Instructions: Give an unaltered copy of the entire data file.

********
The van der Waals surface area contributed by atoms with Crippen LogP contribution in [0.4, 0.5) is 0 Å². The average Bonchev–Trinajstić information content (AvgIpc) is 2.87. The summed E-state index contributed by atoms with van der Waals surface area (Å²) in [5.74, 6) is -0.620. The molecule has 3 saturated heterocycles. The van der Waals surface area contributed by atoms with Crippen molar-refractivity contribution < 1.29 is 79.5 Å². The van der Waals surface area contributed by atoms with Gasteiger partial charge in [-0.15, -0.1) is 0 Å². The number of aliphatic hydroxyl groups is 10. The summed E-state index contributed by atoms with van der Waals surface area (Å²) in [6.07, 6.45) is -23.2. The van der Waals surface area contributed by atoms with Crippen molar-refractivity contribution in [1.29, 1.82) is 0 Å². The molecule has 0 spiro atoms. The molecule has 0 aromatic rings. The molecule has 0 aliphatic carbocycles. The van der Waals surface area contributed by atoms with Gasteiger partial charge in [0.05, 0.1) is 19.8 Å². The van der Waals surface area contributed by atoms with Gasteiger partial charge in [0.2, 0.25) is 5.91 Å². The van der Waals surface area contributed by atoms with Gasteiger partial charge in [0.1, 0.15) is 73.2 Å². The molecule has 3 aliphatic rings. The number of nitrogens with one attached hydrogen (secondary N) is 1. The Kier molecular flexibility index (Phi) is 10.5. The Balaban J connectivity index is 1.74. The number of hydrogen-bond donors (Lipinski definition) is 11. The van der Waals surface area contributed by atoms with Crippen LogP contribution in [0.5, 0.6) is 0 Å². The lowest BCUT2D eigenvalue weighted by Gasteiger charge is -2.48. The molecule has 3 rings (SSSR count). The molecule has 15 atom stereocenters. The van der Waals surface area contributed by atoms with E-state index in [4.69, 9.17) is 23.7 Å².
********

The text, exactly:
The van der Waals surface area contributed by atoms with Crippen LogP contribution in [0.4, 0.5) is 0 Å². The average Bonchev–Trinajstić information content (AvgIpc) is 2.87. The summed E-state index contributed by atoms with van der Waals surface area (Å²) in [5.74, 6) is -0.620. The molecule has 3 saturated heterocycles. The van der Waals surface area contributed by atoms with Crippen molar-refractivity contribution < 1.29 is 79.5 Å². The van der Waals surface area contributed by atoms with Gasteiger partial charge in [-0.15, -0.1) is 0 Å². The number of aliphatic hydroxyl groups is 10. The summed E-state index contributed by atoms with van der Waals surface area (Å²) in [6.07, 6.45) is -23.2. The van der Waals surface area contributed by atoms with Crippen molar-refractivity contribution in [1.29, 1.82) is 0 Å². The molecule has 0 spiro atoms. The molecule has 0 aromatic rings. The molecule has 0 aliphatic carbocycles. The van der Waals surface area contributed by atoms with Gasteiger partial charge in [0.05, 0.1) is 19.8 Å². The van der Waals surface area contributed by atoms with Gasteiger partial charge in [0.2, 0.25) is 5.91 Å². The van der Waals surface area contributed by atoms with Gasteiger partial charge in [0.1, 0.15) is 73.2 Å². The molecule has 3 aliphatic rings. The number of nitrogens with one attached hydrogen (secondary N) is 1. The Kier molecular flexibility index (Phi) is 10.5. The Balaban J connectivity index is 1.74. The number of hydrogen-bond donors (Lipinski definition) is 11. The van der Waals surface area contributed by atoms with Crippen LogP contribution in [0.5, 0.6) is 0 Å². The lowest BCUT2D eigenvalue weighted by Gasteiger charge is -2.48. The molecule has 3 rings (SSSR count). The molecule has 15 atom stereocenters. The van der Waals surface area contributed by atoms with E-state index in [4.69, 9.17) is 23.7 Å².